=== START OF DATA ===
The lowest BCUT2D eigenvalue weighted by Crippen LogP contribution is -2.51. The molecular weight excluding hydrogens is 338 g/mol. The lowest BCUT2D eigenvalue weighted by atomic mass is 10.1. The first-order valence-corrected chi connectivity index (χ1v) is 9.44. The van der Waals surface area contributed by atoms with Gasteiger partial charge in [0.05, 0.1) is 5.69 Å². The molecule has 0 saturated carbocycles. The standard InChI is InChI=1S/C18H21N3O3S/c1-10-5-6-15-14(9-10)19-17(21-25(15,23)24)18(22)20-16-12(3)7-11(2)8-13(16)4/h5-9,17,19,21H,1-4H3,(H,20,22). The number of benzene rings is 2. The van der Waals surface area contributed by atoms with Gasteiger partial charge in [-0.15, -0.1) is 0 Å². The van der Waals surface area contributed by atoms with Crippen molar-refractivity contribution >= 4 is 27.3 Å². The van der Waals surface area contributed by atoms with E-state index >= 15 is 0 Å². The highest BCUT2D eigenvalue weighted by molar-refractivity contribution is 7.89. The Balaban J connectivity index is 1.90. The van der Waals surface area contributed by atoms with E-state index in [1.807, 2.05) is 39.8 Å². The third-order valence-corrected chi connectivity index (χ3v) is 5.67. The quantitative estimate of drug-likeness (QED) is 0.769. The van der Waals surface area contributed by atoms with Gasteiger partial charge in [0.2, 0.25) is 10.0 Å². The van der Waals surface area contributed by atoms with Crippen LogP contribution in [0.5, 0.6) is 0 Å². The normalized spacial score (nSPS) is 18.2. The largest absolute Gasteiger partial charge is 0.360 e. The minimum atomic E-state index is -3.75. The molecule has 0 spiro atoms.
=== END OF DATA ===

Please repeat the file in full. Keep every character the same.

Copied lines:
The lowest BCUT2D eigenvalue weighted by Crippen LogP contribution is -2.51. The molecular weight excluding hydrogens is 338 g/mol. The lowest BCUT2D eigenvalue weighted by atomic mass is 10.1. The first-order valence-corrected chi connectivity index (χ1v) is 9.44. The van der Waals surface area contributed by atoms with Gasteiger partial charge in [0.05, 0.1) is 5.69 Å². The molecule has 0 saturated carbocycles. The standard InChI is InChI=1S/C18H21N3O3S/c1-10-5-6-15-14(9-10)19-17(21-25(15,23)24)18(22)20-16-12(3)7-11(2)8-13(16)4/h5-9,17,19,21H,1-4H3,(H,20,22). The number of benzene rings is 2. The van der Waals surface area contributed by atoms with Gasteiger partial charge in [-0.15, -0.1) is 0 Å². The van der Waals surface area contributed by atoms with Crippen molar-refractivity contribution >= 4 is 27.3 Å². The van der Waals surface area contributed by atoms with E-state index >= 15 is 0 Å². The highest BCUT2D eigenvalue weighted by molar-refractivity contribution is 7.89. The Balaban J connectivity index is 1.90. The van der Waals surface area contributed by atoms with E-state index in [1.807, 2.05) is 39.8 Å². The third-order valence-corrected chi connectivity index (χ3v) is 5.67. The quantitative estimate of drug-likeness (QED) is 0.769. The van der Waals surface area contributed by atoms with Gasteiger partial charge in [0.2, 0.25) is 10.0 Å². The van der Waals surface area contributed by atoms with Crippen LogP contribution in [0.5, 0.6) is 0 Å². The normalized spacial score (nSPS) is 18.2. The largest absolute Gasteiger partial charge is 0.360 e. The minimum atomic E-state index is -3.75. The molecule has 0 spiro atoms.